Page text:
Singer: To the casual observer - not someone necessarily in Ohio but someone who's watching the race from another state or Washington, DC - why should the Democrats go with you rather than your competitor in the primary?
Fisher: First of all, I think the reason people are supporting me and should support me is that I've got a proven record of making a difference in people's lives and making change and being progressive over three decades. And I do think that the old adage, "Don't tell me what you believe, tell me what you've done and I'll tell you what you believe" is applicable here.
I think that if there was ever a time in the history of our country that we need people to be able to start on day one in an office like the U.S. Senate and be able to know how to tackle things and get things done, I think it's now. Having years of legislative experience, executive experience, experience in the nonprofit sector, experience in the private sector. I think all of those things, and most importantly getting things done and standing up and speaking out shows that this isn't just rhetoric, this isn't just speeches, this is stuff that I've done that I think proves that I can be the kind of Senator that Ohioans deserve.
And in terms of winning, no one works harder than me. I work day and night. I always have. No one's ever outworked me, and no one will ever outwork me. And I never give up. I am somebody who I think is able to not only get the resources but to inspire the support that I think will be necessary to win.
Singer: Are there policy differences? Leaving aside the politics, are there any policy differences that people should know about?
Fisher: I will tell you that I don't think there are any significant policy differences that I'm aware of. I think there are very significant differences in terms of experience and a record of accomplishment. But I'm not aware of significant policy differences at this point in the campaign.
Singer: Let me ask you about some things up on the Hill. What's your feeling about Sonia Sotomayor's nomination? Should George Voinovich vote in favor of it?
Fisher: Yes he should vote in favor of it. I think that every Senator should vote in favor of it regardless of political party and regardless of ideology. Because the test here shouldn't be whether or not she is liberal, conservative or independent. The test should be somebody who is an accomplished jurist who has a respect for the majesty of the law, who will show the appropriate judicial restraint but at the same time not when she puts on her robe not be someone who forgets her roots, forget where she comes from. And I think it's very important that when somebody puts on that black robe they understand that they have an awesome amount of power over people's lives. And they need to stay humble. They need to stay focused on the fact that the impact of their decisions can be generational.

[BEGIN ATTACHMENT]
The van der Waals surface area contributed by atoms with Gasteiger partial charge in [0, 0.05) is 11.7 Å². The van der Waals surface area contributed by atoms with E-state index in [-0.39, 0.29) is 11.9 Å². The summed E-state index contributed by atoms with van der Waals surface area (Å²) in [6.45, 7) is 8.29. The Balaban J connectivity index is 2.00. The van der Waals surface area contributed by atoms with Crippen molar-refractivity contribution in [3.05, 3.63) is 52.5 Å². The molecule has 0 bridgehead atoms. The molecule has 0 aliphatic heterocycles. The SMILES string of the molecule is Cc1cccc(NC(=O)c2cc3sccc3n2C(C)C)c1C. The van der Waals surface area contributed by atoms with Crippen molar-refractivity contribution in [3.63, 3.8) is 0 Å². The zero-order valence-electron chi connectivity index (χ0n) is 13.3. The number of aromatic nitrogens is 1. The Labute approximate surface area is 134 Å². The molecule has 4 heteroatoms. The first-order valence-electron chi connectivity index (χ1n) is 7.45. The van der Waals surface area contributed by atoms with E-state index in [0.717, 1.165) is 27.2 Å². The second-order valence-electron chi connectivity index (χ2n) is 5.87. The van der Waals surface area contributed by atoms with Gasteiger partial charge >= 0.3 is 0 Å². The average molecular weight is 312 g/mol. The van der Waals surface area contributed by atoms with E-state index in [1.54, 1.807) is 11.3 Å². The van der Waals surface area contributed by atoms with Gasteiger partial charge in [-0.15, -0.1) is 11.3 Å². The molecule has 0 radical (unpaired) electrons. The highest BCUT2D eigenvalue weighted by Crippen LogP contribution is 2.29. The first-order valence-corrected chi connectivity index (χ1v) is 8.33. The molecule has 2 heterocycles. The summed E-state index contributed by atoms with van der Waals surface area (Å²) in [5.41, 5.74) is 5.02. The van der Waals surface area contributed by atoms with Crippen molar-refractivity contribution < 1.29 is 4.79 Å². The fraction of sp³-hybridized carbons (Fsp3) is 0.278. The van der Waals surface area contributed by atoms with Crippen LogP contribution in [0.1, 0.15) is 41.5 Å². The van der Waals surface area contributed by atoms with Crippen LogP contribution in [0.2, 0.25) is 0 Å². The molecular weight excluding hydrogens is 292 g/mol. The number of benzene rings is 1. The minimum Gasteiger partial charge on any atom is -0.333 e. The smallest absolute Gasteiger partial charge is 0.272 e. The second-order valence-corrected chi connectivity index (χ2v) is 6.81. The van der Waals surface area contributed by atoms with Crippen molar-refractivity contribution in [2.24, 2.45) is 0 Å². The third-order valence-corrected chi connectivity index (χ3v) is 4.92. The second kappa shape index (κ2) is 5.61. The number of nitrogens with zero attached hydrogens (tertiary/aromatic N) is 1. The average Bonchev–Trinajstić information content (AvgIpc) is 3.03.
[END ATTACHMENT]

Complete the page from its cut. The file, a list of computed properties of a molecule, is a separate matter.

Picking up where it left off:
I think she has proven, not only in her testimony but during her years as a judge that she will be a phenomenal Supreme Court Justice that all Senators should support.
Singer: Hopefully the healthcare reform will occur before you go to the Senate, but if you were there voting today or if you were voting on the issue in the next six years, what are your feelings on healthcare reform?
Fisher: First of all that it's absolutely necessary. Having been on the ground for the last two and a half years and doing all that I can to grow Ohio's economy, I am convinced that we cannot turn around the national economy without dealing with healthcare reform. It's an economic issue - it's not just a social issue.
So I applaud Barack Obama for tackling it early on in his administration and keeping everybody's feet to the fire.
There are four things that need to be done: lower costs; preserve and expand choice of your own doctor, of your own plan, of your own hospital, and that includes having a public option, which is absolutely necessary to keep the private insurers honest and bring competitive to lower costs; it includes making sure that we focus on expanding coverage to the uninsured; and it means doing everything we can do to focus on quality of care and particularly on preventative care, which in the long run is the single best way to reduce costs in the healthcare system. Like a law professor I once had said, better to have a fence at the top of the cliff than an ambulance below. And I think preventive care is the fence at the top of the cliff.
Singer: If you were voting now, would you support any bill that didn't have a public option? Or would you be part of the coalition that would not support a bill that does not have a public option?
Fisher: As of today I would not support a bill without a public option. I think it's that important. Are there circumstances where if I felt there was a situation where we could get everything else that we wanted but we might have to get the public option in a different way I might be open to it. But my feeling is that's a last resort, not a first resort.